Title Reviewed:
Andrew Jackson and the Search for Vindication

Author Reviewed:
James C. Curtis

John H. Schroeder


Indiana Magazine of History, Volume 73, Issue 1, pp 62-63

Article Type:
Book Review

Download Source:

Andrew Jackson and the Search for Vindication. By James C. Curtis. (Boston: Little, Brown and Company, 1976. Pp. xi, 194. Note on sources, index. Clothbound, $7.50; paperbound, $3.95.)

Like other volumes in the Library of American Biography series, Andrew Jackson and the Search for Vindication is a concise, interpretive biography intended for a general college audience. Based primarily on published sources, the book retells the familiar saga of Old Hickory. James C. Curtis clearly recounts Jackson's turbulent youth, rise to power and prominence in frontier Tennessee, military exploits, entry into presidential politics, and eventful two term presidency. Because the events of Jackson's life have been described many times, this brief volume adds no new details to the story.

What Curtis has done is to interpret Old Hickory's life and career in a fresh manner. Using an incisive, no nonsense, psychological analysis, Curtis argues that Jackson's life represented a continual search for personal vindication. Beneath Old Hickory's aggressive and bold behavior lay "deep uncertainties" rooted in his childhood. "Throughout his life he felt a need to prove himself, to triumph over enemies he believed were assaulting his reputation. Even in victory, he never felt victorious. The more his reputation grew, the more he feared that some conspiracy, some cabal was working to diminish his standing with the people" (p. ix). Curtis believes that this anxiety resulted in an obsessive quest for "control" and "order" in Jackson's personal life and public career. Hence, Jackson's military career and campaign for president as well as his conduct in the Peggy Eaton affair, the bank war, Indian affairs, and nullification are viewed respectively as part of this intense personal search. In each case Curtis argues that Jackson was moved primarily by personal anxieties, not political or national objectives.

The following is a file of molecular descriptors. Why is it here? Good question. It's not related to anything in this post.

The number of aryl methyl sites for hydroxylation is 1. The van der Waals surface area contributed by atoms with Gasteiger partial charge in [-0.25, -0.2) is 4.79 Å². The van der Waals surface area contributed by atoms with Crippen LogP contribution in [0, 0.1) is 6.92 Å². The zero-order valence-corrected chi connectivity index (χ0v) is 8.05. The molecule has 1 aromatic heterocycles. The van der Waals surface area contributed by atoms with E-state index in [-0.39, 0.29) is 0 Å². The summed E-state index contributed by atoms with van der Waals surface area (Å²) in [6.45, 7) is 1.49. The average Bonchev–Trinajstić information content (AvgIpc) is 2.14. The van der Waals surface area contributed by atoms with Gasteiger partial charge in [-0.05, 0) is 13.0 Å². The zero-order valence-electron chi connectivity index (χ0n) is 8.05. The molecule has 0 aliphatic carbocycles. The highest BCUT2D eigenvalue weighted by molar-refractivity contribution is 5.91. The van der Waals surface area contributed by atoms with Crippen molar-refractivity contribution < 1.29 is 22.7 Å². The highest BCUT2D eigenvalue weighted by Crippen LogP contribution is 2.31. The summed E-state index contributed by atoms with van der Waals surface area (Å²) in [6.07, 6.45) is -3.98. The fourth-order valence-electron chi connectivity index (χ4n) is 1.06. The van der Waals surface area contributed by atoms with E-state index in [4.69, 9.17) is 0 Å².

The author's approach inevitably results in an unflattering portrait of Jackson as a military chieftain and public servant. Always preoccupied by selfish personal considerations, Jackson is never depicted as a leader who acted because he believed that what he did was in the best interests of his party or the American people. "Founder of the national party system, champion of the common man, and creator of the strong presidency are but a few of the accolades history and historians accord him. Jackson did not set out to serve these ends. His goals were more limited" (p. 184). Curtis is even critical of Jackson's handling of the nullification crisis. Although long accorded high marks by scholars for his conduct during the controversy, Jackson is criticized here because he followed "no consistent political course" during the crisis and failed "to give much thought to partisan consequences of his actions" (p. 133). Curtis is forced necessarily to ignore a wealth of interpretations dealing with Jackson's role in the bank war, nullification, Indian removal, the creation of the Democratic party, and the growth of the presidency. As a result this intriguing biography is not likely to have much impact on existing historiography.

Andrew Jackson and the Search for Vindication is a well written and fascinating study. Because it is written for a general audience, the book carries no footnotes and includes only a perfunctory note on sources. Nor has Curtis cluttered his narrative with psychological jargon. In short, this modest but suggestive volume should be of interest to college students as well as historians of the period.

University of Wisconsin, Milwaukee

John H. Schroeder

Published by theĀ Indiana University Department of History.